May 07, 2005 | Category:

BlogTorrent: A Case Study

A while ago, I talked about the problems with open source software sites and how to improve matters. Today, a quick case study: BlogTorrent, a system designed to make Bittorent downloads less painful for those not in the know.

Let’s start by saying it downlods almost right: clear, single click downloads. Links for both supported platforms are above the fold on the front page, clearly labelled and right where the eye is drawn. Two issues though: the “Get BlogTorrent” text above the download area is not a useful piece of information. It’s already pretty clear from the box headlines what is going on. This text not only detracts from the design, it damages it. How? It immediately makes the user think of similar banner ads that have “Advertising” similarly positioned above it. There is already a problem with boxes being ignored as banners, don’t aggrevate matters.

It may also help matters to add a second download link to nearer the bottom of the page. Assuming a user has bypassed immediate download (at the top) to read more (the middle), it makes sense to put further download links afterwards (the bottom).

Next up: we want a plain English, jargon free explanation somewhere. To the sites credit, the how it works page is a good start. It talks through the process reasonably well, but skips over a few points. First, Bittorent. What is it? What is the smallest amount of information you can tell the user so that they’ll understand it? That is what you’re aiming for. No-one cares about the details; the point is to make the Bittorent experience seamless, right?

Then there is the copious jargon. It’s not overly technical, but the majority of people would give words “distribution” (try “download”), “client” (probably the worst offender as no-one outside of computing things of programs as clients), “server”, and “tracker” a wide berth.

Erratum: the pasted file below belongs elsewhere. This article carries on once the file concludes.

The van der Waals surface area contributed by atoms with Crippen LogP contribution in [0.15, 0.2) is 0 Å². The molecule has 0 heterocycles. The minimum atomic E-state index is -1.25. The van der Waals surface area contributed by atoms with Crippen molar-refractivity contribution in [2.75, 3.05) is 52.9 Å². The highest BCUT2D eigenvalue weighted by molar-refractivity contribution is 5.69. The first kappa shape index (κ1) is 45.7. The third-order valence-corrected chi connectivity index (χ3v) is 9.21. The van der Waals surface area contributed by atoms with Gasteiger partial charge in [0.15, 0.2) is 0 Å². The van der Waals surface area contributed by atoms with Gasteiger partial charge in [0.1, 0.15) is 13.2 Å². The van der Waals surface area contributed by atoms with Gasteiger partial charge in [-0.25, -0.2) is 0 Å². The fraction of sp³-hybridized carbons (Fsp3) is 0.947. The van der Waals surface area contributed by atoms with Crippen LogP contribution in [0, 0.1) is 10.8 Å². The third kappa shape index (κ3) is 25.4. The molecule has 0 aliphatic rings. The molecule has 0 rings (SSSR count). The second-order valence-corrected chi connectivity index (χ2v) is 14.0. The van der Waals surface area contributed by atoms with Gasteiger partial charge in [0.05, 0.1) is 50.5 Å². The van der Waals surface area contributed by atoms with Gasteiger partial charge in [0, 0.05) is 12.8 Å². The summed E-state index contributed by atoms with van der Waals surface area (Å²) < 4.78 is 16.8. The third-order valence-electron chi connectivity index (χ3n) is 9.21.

The last main point is nailing a simple abstract at the top of the main page. Currently it reads:

“Blog Torrent is free, open-source software from Downhill Battle, designed to empower creators. It’s the best way to offer large files on your website without storage or bandwidth costs: posting torrents to your site is as easy as blogging.”

A good basis, but a bit waffly. Remove the clutter. “Empower creators”? Put the marketing gibberish away.

“Blog Torrent is free, open-source software that provides an easy way to share large files on your website without large storage or bandwidth costs. [Read More]”

Main differences: says what the product does in an abstract way, no bullshit, no jargon. The user does NOT need to know the technology involved at this stage, they don’t care who you are, they don’t need to feel empowered, they DO need to know that it will save them time or money. That’s your killer feature.

Also, provide the link to the newly simplified explanation page. If they want to know more about what is going on, then this is the place to say, “hey, you’re interested in how this works? Great, we’ll take you through it.”

Offt, some of that sounded distinctly like Hugh Macleod, all we need is better conversations.

Update: Kudos to the team at Downhill Battle. They’ve implemented some of my suggestions already.